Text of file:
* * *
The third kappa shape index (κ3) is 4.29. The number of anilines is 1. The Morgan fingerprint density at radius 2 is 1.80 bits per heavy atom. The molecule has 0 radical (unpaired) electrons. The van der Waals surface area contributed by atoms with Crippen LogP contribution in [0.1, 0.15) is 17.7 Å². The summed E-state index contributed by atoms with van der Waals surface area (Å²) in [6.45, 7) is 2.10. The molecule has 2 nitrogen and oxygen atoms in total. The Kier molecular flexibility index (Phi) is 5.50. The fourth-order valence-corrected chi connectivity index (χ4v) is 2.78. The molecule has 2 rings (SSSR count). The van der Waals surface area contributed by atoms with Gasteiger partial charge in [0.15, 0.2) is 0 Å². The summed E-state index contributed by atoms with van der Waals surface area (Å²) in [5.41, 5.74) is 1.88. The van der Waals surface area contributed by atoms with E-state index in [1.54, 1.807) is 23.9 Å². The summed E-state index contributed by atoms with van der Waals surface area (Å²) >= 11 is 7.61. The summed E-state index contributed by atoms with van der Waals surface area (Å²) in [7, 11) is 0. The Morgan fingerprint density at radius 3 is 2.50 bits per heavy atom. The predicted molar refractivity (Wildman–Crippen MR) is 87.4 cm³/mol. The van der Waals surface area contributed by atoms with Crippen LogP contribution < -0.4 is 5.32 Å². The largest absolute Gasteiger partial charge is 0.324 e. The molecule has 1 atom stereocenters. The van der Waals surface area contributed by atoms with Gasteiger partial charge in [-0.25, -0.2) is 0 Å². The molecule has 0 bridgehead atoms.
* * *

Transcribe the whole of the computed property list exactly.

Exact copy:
The third kappa shape index (κ3) is 4.29. The number of anilines is 1. The Morgan fingerprint density at radius 2 is 1.80 bits per heavy atom. The molecule has 0 radical (unpaired) electrons. The van der Waals surface area contributed by atoms with Crippen LogP contribution in [0.1, 0.15) is 17.7 Å². The summed E-state index contributed by atoms with van der Waals surface area (Å²) in [6.45, 7) is 2.10. The molecule has 2 nitrogen and oxygen atoms in total. The Kier molecular flexibility index (Phi) is 5.50. The fourth-order valence-corrected chi connectivity index (χ4v) is 2.78. The molecule has 2 rings (SSSR count). The van der Waals surface area contributed by atoms with Gasteiger partial charge in [0.15, 0.2) is 0 Å². The summed E-state index contributed by atoms with van der Waals surface area (Å²) in [5.41, 5.74) is 1.88. The van der Waals surface area contributed by atoms with E-state index in [1.54, 1.807) is 23.9 Å². The summed E-state index contributed by atoms with van der Waals surface area (Å²) >= 11 is 7.61. The summed E-state index contributed by atoms with van der Waals surface area (Å²) in [7, 11) is 0. The Morgan fingerprint density at radius 3 is 2.50 bits per heavy atom. The predicted molar refractivity (Wildman–Crippen MR) is 87.4 cm³/mol. The van der Waals surface area contributed by atoms with Crippen LogP contribution < -0.4 is 5.32 Å². The largest absolute Gasteiger partial charge is 0.324 e. The molecule has 1 atom stereocenters. The van der Waals surface area contributed by atoms with Gasteiger partial charge in [-0.25, -0.2) is 0 Å². The molecule has 0 bridgehead atoms.